Senators probing the U.S. government's response to Hurricane Katrina, which devastated the city of New Orleans on other parts of America's Gulf Coast, say the White House is refusing to cooperate in a congressional investigation of the disaster. The inquiry comes amid revelations that the administration was apparently warned in advance that Katrina could breach levees in New Orleans and leave the city under water.
After Hurricane Katrina, President Bush and Homeland Security Secretary Michael Chertoff said no one could have expected levees, or floodwalls, to fail in New Orleans.
"I don't think anybody anticipated the breach of the levees," President Bush said.
"That perfect storm of combination of catastrophes exceeded the foresight of the planners and maybe anybody's foresight,” said Mr. Chertoff.
However, Mr. Chertoff's own planners apparently had such foresight because Homeland Security officials sent an e-mail to the White House warning about levee failure five hours before Katrina made landfall on August 29th.
At a news conference in Washington on Wednesday, the interim president of the American Red Cross, Jack McGuire, noted that the media, including the largest newspaper in New Orleans, carried similar warnings.
"In 2002, the New Orleans Times-Picayune ran a five-part series describing problems with the levee system,” he said.
Senators investigating the government's response to Katrina say the White House is hampering the inquiry by prohibiting administration officials from openly answering questions posed by lawmakers.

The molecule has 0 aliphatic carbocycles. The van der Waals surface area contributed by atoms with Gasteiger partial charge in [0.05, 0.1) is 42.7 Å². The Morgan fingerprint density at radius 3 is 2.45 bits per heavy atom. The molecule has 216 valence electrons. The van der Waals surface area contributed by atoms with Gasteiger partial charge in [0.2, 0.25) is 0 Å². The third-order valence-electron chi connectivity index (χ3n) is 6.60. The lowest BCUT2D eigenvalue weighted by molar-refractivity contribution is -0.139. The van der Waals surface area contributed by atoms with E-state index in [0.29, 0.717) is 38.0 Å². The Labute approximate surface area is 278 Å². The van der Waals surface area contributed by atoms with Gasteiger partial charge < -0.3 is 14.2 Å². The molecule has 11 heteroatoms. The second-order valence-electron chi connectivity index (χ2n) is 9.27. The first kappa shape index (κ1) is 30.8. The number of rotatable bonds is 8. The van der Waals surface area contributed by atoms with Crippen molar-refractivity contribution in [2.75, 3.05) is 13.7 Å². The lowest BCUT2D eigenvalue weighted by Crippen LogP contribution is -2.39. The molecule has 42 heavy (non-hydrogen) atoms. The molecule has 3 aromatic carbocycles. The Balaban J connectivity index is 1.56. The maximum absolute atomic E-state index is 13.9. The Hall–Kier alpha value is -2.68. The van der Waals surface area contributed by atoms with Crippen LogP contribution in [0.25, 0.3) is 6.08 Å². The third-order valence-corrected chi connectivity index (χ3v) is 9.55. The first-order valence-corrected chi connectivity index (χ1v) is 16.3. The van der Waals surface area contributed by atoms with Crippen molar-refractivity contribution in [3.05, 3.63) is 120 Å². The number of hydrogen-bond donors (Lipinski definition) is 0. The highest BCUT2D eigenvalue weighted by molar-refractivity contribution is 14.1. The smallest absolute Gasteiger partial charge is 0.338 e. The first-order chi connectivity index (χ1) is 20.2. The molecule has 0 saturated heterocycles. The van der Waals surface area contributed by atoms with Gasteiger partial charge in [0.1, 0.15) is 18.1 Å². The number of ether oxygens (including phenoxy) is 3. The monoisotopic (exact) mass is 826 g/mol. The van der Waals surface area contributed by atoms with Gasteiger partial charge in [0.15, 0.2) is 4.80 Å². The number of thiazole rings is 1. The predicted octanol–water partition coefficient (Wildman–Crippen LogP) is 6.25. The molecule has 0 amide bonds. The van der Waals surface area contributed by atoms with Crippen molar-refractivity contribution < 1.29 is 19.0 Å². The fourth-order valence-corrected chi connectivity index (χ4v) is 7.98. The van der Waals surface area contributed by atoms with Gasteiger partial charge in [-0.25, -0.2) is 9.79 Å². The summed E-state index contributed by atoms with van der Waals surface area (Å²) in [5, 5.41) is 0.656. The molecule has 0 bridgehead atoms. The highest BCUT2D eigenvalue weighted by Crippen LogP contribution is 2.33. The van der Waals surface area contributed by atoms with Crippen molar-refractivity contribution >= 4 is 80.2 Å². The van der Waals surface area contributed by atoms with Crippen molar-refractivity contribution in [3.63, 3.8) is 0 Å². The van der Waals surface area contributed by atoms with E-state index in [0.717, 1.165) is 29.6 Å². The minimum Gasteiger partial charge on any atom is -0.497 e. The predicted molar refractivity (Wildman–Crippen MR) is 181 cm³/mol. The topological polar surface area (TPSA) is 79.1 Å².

White House Spokesman Scott McClellan rejects the charge. "There are some 120 administration officials that been made available to the committees for interviews or for hearings; you have some 15,000 pages of documents that have been provided by the Executive Office of the President, some 240,000 pages provided by the Department of Defense and some 300,000 pages provided by the Department of Homeland Security."
Meanwhile, American Red Cross President Jack McGuire says the proper role of government in emergencies should be to coordinate and support public and private relief efforts. He adds that governments are not the only entities that should be prepared for disaster, noting that private organizations, businesses, and individuals should also be ready.
"We are all more vulnerable than we need to be,” said McGuire. “All emergency plans assume that people will have the knowledge and supplies to take care of themselves for at least 72 hours after a disaster."
Mr. McGuire noted that most families do not have so much as a bottle of water or a first aid kit, much less a plan to deal with disaster.